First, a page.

"Because they moved before we could capture an image of their tattoo, we had to re-assign their word or phrase to a new participant," recounts project manager Chelsea Pohl. Consequently, there are now "twelve tattoo twins running around, though six are in other states at this point," she notes.
Photographer Andrew Brislin's photographs of the tattoos were critical to the project because the Lexington, Kentucky-based project founders, Kurt Gohde and Kremena Todorova, wanted to transform the photos into an eight-minute film with music composed by Gregory Alan Isakov and a recording of Waldman's reading of the poem at Innisfree Poetry Bookstore & Cafe in Boulder last August.The film, which premieres this week, features "one image per word/phrase of the poem," explains Pohl. "We did individual portrait photos. Some were closeups and some were full body shots. Sort of depended on placement of the body." "I was amazed at everyone's energy," Pohl concludes. "I was impressed by how excited everyone was and how punctual most people were! The most amazing thing by far was the stamina and workload the tattoo artists took on. They really showed amazing spirit throughout the whole week."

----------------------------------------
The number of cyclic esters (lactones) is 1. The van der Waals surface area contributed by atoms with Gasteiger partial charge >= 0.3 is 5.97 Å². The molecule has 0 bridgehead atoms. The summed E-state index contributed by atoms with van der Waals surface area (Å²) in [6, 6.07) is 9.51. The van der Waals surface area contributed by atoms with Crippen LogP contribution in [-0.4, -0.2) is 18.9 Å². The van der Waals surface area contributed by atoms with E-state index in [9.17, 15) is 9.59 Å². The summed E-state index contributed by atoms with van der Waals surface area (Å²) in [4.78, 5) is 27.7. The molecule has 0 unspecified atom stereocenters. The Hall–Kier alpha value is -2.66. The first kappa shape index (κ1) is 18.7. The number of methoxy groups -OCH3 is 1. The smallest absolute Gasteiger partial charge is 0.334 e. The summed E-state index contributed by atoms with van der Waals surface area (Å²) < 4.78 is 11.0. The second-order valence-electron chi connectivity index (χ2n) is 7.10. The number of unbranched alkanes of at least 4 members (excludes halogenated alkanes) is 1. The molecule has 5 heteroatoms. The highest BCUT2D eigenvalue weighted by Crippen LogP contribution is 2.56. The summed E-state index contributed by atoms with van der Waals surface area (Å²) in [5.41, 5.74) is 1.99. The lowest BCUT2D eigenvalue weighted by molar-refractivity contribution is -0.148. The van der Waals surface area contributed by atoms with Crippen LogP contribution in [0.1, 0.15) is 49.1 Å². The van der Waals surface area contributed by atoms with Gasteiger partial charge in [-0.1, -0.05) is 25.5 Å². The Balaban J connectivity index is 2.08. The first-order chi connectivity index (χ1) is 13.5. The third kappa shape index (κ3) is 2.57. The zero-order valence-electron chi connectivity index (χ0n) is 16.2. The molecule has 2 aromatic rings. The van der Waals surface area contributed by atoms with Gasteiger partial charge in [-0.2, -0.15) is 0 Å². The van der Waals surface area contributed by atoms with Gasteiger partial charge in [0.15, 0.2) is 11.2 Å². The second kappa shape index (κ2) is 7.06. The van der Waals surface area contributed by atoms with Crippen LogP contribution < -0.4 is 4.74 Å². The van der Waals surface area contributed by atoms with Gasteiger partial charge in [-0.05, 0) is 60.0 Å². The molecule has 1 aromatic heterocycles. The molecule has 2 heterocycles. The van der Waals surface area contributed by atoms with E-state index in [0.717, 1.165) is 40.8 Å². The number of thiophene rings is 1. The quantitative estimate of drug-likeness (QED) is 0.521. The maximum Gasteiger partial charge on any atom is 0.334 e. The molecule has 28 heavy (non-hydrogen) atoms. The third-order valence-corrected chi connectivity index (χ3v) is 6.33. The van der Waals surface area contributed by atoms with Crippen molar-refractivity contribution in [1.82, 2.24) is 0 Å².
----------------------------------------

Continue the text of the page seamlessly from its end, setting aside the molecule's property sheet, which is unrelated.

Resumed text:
The Boulder Tattoo Project film will screen at 7:30 p.m. Wednesday, April 2 at the Boulder Theater. Tickets are $10 and up (sixteen and under are free) and benefit Boulder Arts Week; they can be purchased online or at the door.